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Nationals sign David Goforth to minor league deal

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The Nationals have signed free agent reliever David Goforth to a minor league deal, the team confirmed Saturday. The deal includes an invite to spring training.

Goforth, 29, completed his third campaign with the Brewers in 2017. The right-hander lasted just four days in the majors, tossing one scoreless inning before getting reassigned to Triple-A Colorado Springs for the rest of the year. In Triple-A, he produced a 3.98 ERA, 4.3 BB/9 and 6.3 SO/9 in 54 1/3 innings and elected free agency following the conclusion of the season in October.

While Goforth has found moderate success after converting from the rotation to the bullpen in 2014, he’ll serve as bullpen depth with limited major league experience and spotty command. Over three years in the majors, the righty racked up just 36 1/3 total innings and has yet to earn a full-time role. Still, he gives the club another right-handed arm with a habit of staying healthy, which could be just what the Nationals need as they cross their fingers for productive seasons from injury-plagued righties Shawn Kelley and Koda Glover in 2018.

Why Ryan Zimmerman skipped spring training

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All spring training there was at least some mild confusion about Nationals first baseman Ryan Zimmerman. He played in almost no regular big league spring training games, instead, staying on the back fields, playing in simulated and minor league contests. When that usually happens, it’s because a player is rehabbing or even hiding an injury, but the Nats insisted that was not the case with Zimmerman. Not everyone believed it. I, for one, was skeptical.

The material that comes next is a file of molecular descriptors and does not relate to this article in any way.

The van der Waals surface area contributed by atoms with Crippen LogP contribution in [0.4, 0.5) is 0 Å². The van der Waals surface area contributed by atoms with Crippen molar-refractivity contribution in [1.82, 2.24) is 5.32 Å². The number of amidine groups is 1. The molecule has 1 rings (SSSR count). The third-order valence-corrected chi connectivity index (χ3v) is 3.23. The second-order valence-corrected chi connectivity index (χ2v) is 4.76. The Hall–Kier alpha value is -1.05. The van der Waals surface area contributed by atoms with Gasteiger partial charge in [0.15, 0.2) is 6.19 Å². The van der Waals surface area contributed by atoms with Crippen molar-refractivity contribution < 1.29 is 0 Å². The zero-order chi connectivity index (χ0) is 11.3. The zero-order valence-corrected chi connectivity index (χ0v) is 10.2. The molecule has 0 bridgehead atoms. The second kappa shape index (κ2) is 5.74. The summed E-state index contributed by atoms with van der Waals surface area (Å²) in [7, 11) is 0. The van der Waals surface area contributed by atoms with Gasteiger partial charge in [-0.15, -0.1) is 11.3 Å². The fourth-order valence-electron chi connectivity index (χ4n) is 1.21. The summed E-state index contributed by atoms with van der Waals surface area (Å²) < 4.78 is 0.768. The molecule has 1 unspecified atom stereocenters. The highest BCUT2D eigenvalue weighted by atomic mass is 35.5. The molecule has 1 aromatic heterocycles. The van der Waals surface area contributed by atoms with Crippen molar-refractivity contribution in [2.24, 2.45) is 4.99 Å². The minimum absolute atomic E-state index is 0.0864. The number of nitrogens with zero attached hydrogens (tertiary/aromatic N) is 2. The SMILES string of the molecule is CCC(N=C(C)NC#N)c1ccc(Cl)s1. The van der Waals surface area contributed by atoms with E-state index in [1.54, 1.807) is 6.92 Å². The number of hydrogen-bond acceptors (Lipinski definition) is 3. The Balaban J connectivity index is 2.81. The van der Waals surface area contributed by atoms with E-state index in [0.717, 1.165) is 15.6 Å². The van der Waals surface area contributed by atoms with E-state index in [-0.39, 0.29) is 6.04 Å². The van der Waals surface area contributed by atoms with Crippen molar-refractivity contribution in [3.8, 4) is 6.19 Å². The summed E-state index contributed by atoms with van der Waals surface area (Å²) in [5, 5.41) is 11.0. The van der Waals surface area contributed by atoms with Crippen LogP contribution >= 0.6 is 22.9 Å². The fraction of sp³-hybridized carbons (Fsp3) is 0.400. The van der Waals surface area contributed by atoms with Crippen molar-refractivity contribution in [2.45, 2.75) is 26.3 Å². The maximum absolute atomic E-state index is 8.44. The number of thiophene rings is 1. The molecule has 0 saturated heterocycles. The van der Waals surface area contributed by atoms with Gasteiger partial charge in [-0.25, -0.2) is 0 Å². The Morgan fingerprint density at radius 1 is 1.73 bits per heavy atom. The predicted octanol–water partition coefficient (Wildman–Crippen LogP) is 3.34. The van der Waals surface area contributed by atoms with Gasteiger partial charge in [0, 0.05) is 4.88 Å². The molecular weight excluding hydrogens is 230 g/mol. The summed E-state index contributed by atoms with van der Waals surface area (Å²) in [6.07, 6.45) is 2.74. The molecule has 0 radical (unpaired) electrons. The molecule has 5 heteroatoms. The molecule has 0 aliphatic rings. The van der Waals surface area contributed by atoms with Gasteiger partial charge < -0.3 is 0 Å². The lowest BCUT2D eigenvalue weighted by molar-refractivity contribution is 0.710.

The skepticism was unwarranted, as Zimmerman answered the bell for Opening Day and has played all season. As Jared Diamond of the Wall Street Journal writes today, it was all by design. He skipped spring training because he doesn’t like it and because he thinks it’ll help him avoid late-season injuries and slowdowns, the likes of which he has suffered over the years.

It’s hard to really judge this now, of course. On the one hand Zimmerman has started really slow this season. What’s more, he has started to show signs of warming up only in the past week, after getting almost as many big league, full-speed plate appearances under his belt as a normal spring training would’ve given him. On the other hand, April is his worst month across his entire 14-year career, so one slow April doesn’t really prove anything and, again, Zimmerman and the Nats will consider this a success if he’s healthy and productive in August and September.

It is sort of a missed opportunity, though. Players hate spring training. They really do. if Zimmerman had made a big deal out of skipping it and came out raking this month, I bet a lot more teams would be amenable to letting a veteran or three take it much more easy next spring. Good ideas can be good ideas even if they don’t produce immediately obvious results, but baseball tends to encourage a copycat culture only when someone can point to a stat line or to standings as justification.

Way to ruin it for everyone, Ryan. 😉